• HA HA HA—No: This is Pee-wee's reaction to Francis wanting to buy his bike: Pee-wee falls to the ground, laughing uproariously. Francis asks him what's so funny, and Pee-wee stops laughing, rises to his feet and tells him sternly, "It's not for sale, Francis!"
  • Hammerspace:
    • Pee-wee pulls hundreds of pounds of chain out of that tiny bike compartment. This was rather infamously ruined in a version of the film re-cropped for home video, which reveals the chain being fed up from the hollow bottom of the compartment.
    • Where that novelty shop guy must've pulled that giant head from.
  • Harmful to Hitchhikers: Subverted, then played straight.
    • Early on in his journey, Pee-wee hitches a ride with Mickey, who is quickly established as an escaped convict. However, he never harms Pee-wee and even lets him drive. When Pee-wee almost crashes the car, he still doesn't kill him but instead forces him to find new transportation; Mickey isn't entirely sure what Pee-wee swerved to miss, but he knows it isn't Pee-wee's fault, as he is aware of how utterly harmless Pee-wee is - he just doesn't want any more of the zaniness, nor does he want Pee-wee to get dragged into his run-ins with the law.
    • Much later, Pee-wee hitches a ride with Large Marge, again a scenario where the driver is far more menacing than the hitchhiker. In fairness, she does drop Pee-wee off at the nearest diner without physically harming him in any way... but not before scaring the hell out of him with her Nightmare Face.
  • Hostage-Handler Huddle: The biker gang Satan's Helpers all try to discuss what to do Pee-wee, not only for his barging into their club rudely, but also for his accidentally knocking over their parked motorcycles like dominoes:
    Biker #1: I say... we kill him.
    Bikers: Yeah!
    Biker #2: I say we hang him, then we kill him.
    Bikers: Yeah!
    Biker #3: I say we stomp him!
    Bikers: Yeah!
    Biker #3: Then we tattoo him!
    Bikers: Yeah!
    Biker #3: Then we hang him!
    Bikers: Yeah!
    Biker #3: And then we kill him!
    Bikers: Yeah!
    Pee-wee: [under his breath] I say we let him go.
    Bikers: No!
    [suddenly, there is the sound of someone whistling to get the bikers' attention; it's a female biker who comes up and grabs Pee-wee]
    Biker chick: I say you let me have him first!
    Bikers: [all laugh]
  • Hiss Before Fleeing: Inverted. At night in a storm, a deranged Pee-wee is walking through an alley, when he's cornered by a group of hoods (one of whom is Burton), and he hisses at them which did the trick of scaring them off.
  • Hobo: Pee-wee meets one of these in a train box-car.
  • I Meant to Do That: The Trope Namer.
  • Improvised Parachute: The roof on Mickey's convertible.
  • Informed Loner: A running gag has people who try to ditch someone claim to be "a loner, a rebel..." Pee-wee says it to worm out of a date with Dottie, which is mirrored in the Film Within a Film. Mickey also ditches Pee-wee with the same words in an Ironic Echo.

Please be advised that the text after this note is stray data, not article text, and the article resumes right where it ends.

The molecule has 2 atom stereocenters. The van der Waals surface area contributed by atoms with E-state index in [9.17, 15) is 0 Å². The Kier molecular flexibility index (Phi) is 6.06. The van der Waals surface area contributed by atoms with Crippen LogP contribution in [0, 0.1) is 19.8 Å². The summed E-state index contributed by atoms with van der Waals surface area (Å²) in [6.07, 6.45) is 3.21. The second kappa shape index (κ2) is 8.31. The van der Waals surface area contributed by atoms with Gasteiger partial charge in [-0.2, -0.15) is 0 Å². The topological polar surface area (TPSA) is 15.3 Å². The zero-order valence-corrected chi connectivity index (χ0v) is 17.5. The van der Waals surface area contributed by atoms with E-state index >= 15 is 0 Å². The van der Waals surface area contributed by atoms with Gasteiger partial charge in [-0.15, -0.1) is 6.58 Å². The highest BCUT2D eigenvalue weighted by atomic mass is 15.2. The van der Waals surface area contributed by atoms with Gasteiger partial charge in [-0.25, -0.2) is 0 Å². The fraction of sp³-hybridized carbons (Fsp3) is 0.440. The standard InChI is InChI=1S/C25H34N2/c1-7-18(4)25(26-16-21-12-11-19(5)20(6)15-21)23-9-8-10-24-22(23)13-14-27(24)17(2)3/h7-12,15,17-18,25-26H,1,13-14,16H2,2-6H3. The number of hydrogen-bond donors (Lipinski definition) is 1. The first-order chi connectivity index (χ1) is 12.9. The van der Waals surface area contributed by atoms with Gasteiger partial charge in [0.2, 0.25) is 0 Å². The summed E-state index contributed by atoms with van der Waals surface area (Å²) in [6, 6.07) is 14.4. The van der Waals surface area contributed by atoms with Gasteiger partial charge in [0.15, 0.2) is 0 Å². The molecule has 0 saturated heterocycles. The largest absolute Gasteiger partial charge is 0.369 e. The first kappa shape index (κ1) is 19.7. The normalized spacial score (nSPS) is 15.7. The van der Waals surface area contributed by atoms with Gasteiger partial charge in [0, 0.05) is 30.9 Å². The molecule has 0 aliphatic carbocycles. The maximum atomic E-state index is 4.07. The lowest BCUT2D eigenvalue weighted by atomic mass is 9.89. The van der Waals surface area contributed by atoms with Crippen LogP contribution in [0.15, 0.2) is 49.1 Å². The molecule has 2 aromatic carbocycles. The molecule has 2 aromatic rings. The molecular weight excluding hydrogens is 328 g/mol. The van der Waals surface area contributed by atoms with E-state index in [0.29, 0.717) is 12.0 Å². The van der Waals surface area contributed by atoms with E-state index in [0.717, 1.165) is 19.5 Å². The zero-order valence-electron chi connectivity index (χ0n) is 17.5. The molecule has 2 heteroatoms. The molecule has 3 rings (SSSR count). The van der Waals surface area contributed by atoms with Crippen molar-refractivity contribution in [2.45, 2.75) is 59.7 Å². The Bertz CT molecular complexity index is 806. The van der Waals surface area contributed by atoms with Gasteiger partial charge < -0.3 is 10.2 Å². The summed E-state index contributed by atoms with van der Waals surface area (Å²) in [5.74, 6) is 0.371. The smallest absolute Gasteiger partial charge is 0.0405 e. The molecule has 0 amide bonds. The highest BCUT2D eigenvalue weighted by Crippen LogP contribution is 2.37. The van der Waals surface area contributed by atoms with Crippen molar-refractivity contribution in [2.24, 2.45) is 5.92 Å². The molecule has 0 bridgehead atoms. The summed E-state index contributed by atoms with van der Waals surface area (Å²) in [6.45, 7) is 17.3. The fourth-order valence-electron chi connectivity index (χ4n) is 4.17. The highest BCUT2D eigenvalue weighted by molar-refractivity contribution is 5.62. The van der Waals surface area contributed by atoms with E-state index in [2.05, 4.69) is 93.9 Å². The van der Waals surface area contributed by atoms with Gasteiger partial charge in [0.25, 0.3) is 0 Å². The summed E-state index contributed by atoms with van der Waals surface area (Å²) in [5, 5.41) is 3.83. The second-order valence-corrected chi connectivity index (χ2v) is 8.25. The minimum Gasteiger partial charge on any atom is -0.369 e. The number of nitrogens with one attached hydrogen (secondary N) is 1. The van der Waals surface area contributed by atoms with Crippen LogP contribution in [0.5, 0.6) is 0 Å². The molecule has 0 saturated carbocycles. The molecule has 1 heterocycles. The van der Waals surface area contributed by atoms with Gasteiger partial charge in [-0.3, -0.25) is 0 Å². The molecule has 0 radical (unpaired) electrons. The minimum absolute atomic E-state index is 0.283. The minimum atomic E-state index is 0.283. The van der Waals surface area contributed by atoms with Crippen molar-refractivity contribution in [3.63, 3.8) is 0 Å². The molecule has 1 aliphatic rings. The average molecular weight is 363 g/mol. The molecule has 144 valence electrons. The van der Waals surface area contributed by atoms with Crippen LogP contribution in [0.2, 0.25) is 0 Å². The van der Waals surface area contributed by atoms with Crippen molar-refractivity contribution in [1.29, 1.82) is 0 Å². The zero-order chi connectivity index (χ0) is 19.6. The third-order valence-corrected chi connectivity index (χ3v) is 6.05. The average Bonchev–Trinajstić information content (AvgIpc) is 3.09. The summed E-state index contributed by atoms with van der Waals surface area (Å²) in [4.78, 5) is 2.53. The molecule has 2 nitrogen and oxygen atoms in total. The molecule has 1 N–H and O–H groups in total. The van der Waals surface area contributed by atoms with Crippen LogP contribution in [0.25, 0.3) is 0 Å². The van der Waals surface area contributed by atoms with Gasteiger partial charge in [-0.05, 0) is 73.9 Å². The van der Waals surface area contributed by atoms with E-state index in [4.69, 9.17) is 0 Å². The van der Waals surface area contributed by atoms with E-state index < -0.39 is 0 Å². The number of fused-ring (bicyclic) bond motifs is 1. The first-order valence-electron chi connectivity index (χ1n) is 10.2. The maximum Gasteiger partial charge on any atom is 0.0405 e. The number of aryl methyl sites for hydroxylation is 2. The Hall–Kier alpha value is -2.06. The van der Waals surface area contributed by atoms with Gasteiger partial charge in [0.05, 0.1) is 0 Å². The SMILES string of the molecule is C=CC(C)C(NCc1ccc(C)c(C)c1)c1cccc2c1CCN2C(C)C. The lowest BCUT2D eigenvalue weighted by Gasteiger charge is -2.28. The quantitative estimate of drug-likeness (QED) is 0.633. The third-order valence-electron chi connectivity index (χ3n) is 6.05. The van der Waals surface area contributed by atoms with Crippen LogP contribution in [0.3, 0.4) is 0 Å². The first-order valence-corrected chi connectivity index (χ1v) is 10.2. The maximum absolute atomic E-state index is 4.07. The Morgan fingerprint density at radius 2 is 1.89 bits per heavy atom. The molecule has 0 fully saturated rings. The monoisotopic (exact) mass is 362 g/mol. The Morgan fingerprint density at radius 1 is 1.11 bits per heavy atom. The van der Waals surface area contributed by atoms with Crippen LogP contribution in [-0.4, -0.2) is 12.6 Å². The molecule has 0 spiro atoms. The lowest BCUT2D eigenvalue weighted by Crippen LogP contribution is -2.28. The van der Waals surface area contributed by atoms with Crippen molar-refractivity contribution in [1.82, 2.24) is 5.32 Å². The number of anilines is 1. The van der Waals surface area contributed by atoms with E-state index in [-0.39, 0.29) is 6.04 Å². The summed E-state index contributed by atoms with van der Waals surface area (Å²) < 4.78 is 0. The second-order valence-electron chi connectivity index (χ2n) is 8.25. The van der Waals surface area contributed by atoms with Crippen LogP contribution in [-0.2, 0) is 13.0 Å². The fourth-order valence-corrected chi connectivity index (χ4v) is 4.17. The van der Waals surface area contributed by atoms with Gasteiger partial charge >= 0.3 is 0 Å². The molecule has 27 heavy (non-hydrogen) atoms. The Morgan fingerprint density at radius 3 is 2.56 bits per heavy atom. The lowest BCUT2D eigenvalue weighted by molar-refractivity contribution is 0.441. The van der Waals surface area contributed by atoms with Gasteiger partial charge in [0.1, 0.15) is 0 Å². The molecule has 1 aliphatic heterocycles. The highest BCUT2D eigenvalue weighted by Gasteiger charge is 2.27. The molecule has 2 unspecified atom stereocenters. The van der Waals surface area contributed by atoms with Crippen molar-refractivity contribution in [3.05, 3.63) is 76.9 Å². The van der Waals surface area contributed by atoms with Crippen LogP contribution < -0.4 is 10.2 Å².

• Innocent Innuendo: Simone, the Greasy Spoon waitress, is overheard by her boyfriend Andy talking to Pee-wee. He assumes something else when Pee-wee says
    "Everyone I know has a big 'but'note . Come on, Simone, let's talk about your big 'but.'"
  • Instant Awesome Just Add Ninjas: In the movie-within-the-movie, P.W. Herman and Dottie are suddenly ambushed by ninjas. The studio apparently added them to Pee-wee's story to make it more awesome.
  • It's Always Mardi Gras in New Orleans: While on the run from Andy, Pee-wee smacks into a Mexican Day of The Dead parade and uses it to slip away.
  • Jail Bake: Not in a cake, but in a footlong hot dog.
  • Jerk with a Heart of Gold:
    • Pee-wee is very hostile to his friends and neighbors after his bike gets stolen, and is often a bit of a smart aleck, but he's also capable of being an absolute sweetheart, particularly in his interactions with Simone, and eventually apologizes to Dottie for his initial outburst.
    • Mickey is established as a hardened criminal early on, but he never harms Pee-wee, and he kicks him out of his car because he knows Pee-wee is too innocent for his own good and doesn't want him to get mixed up in his run ins with the law.
  • Karma Houdini: Zig-Zagged with Francis, but played straight with the thief he hired to steal Pee-wee's bike. The thief was never seen again after being told to get rid of it, but even though Francis was never found out as the orchestrator of the heist, he does get flung away by the bike's spring at the end during the drive-in movie premiere.
  • Lemming Cops: The security guards at Warner Bros. take chase (and crash rather impressively) instead of just cutting off all the studio exits. They crash into signs, giant props, and fly through the sets while filming was in progress.
  • Line-of-Sight Name: How Pee-wee gets duped by a fortune teller into going on a wild goose hunt to the Alamo.
    "The Alamo! In... the basement."